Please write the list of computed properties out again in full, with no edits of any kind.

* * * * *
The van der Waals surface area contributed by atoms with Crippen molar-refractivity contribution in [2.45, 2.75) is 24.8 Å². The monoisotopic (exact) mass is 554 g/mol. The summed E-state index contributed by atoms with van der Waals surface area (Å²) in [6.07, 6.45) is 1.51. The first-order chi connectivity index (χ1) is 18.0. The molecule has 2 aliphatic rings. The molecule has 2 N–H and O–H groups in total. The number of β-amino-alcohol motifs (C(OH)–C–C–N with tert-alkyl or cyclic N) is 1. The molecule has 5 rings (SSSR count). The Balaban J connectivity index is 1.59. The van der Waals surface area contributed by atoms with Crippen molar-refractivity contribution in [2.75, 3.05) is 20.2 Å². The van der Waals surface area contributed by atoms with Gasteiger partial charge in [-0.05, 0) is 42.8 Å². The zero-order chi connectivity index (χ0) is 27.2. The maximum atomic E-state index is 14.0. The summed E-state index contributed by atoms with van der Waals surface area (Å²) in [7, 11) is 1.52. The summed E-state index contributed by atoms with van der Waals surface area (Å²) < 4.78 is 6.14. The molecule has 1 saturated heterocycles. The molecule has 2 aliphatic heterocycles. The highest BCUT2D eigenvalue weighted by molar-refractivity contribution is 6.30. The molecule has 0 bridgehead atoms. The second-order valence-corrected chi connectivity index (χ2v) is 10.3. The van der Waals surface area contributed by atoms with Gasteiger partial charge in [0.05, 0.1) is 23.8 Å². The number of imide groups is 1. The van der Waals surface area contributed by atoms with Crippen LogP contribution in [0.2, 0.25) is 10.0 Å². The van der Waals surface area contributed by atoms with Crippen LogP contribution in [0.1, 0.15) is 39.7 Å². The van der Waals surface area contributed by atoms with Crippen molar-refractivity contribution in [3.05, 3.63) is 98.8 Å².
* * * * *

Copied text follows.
The van der Waals surface area contributed by atoms with Crippen molar-refractivity contribution in [2.45, 2.75) is 24.8 Å². The monoisotopic (exact) mass is 554 g/mol. The summed E-state index contributed by atoms with van der Waals surface area (Å²) in [6.07, 6.45) is 1.51. The first-order chi connectivity index (χ1) is 18.0. The molecule has 2 aliphatic rings. The molecule has 2 N–H and O–H groups in total. The number of β-amino-alcohol motifs (C(OH)–C–C–N with tert-alkyl or cyclic N) is 1. The molecule has 5 rings (SSSR count). The Balaban J connectivity index is 1.59. The van der Waals surface area contributed by atoms with Crippen molar-refractivity contribution in [2.75, 3.05) is 20.2 Å². The van der Waals surface area contributed by atoms with Gasteiger partial charge in [-0.05, 0) is 42.8 Å². The zero-order chi connectivity index (χ0) is 27.2. The maximum atomic E-state index is 14.0. The summed E-state index contributed by atoms with van der Waals surface area (Å²) in [7, 11) is 1.52. The summed E-state index contributed by atoms with van der Waals surface area (Å²) < 4.78 is 6.14. The molecule has 1 saturated heterocycles. The molecule has 2 aliphatic heterocycles. The highest BCUT2D eigenvalue weighted by molar-refractivity contribution is 6.30. The molecule has 0 bridgehead atoms. The second-order valence-corrected chi connectivity index (χ2v) is 10.3. The van der Waals surface area contributed by atoms with Gasteiger partial charge in [0.05, 0.1) is 23.8 Å². The number of imide groups is 1. The van der Waals surface area contributed by atoms with Crippen LogP contribution in [0.2, 0.25) is 10.0 Å². The van der Waals surface area contributed by atoms with Crippen LogP contribution in [0.1, 0.15) is 39.7 Å². The van der Waals surface area contributed by atoms with Crippen molar-refractivity contribution in [3.05, 3.63) is 98.8 Å².